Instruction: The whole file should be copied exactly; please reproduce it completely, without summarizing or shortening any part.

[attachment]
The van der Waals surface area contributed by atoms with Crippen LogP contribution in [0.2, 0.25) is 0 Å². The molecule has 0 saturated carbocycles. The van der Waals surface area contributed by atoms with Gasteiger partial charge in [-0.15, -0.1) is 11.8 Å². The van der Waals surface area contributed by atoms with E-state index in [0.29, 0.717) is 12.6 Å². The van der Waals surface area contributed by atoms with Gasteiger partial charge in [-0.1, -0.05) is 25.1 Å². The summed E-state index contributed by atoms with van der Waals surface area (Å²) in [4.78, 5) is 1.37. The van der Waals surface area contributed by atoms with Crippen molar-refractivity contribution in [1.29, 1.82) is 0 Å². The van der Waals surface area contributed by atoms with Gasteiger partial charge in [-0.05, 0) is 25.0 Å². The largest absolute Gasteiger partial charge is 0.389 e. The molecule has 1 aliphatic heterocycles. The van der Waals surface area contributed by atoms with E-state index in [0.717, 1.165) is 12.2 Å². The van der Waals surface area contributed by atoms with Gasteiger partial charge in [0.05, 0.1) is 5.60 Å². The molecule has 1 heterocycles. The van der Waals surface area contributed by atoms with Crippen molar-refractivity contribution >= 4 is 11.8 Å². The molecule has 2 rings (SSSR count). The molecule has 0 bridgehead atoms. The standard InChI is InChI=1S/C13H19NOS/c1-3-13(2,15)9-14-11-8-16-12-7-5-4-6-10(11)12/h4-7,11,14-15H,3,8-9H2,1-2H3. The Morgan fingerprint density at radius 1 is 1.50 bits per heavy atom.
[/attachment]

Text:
The van der Waals surface area contributed by atoms with Crippen LogP contribution in [0.2, 0.25) is 0 Å². The molecule has 0 saturated carbocycles. The van der Waals surface area contributed by atoms with Gasteiger partial charge in [-0.15, -0.1) is 11.8 Å². The van der Waals surface area contributed by atoms with E-state index in [0.29, 0.717) is 12.6 Å². The van der Waals surface area contributed by atoms with Gasteiger partial charge in [-0.1, -0.05) is 25.1 Å². The summed E-state index contributed by atoms with van der Waals surface area (Å²) in [4.78, 5) is 1.37. The van der Waals surface area contributed by atoms with Crippen molar-refractivity contribution in [1.29, 1.82) is 0 Å². The van der Waals surface area contributed by atoms with Gasteiger partial charge in [-0.05, 0) is 25.0 Å². The largest absolute Gasteiger partial charge is 0.389 e. The molecule has 1 aliphatic heterocycles. The van der Waals surface area contributed by atoms with E-state index in [0.717, 1.165) is 12.2 Å². The van der Waals surface area contributed by atoms with Gasteiger partial charge in [0.05, 0.1) is 5.60 Å². The molecule has 1 heterocycles. The van der Waals surface area contributed by atoms with Crippen molar-refractivity contribution >= 4 is 11.8 Å². The molecule has 2 rings (SSSR count). The molecule has 0 bridgehead atoms. The standard InChI is InChI=1S/C13H19NOS/c1-3-13(2,15)9-14-11-8-16-12-7-5-4-6-10(11)12/h4-7,11,14-15H,3,8-9H2,1-2H3. The Morgan fingerprint density at radius 1 is 1.50 bits per heavy atom.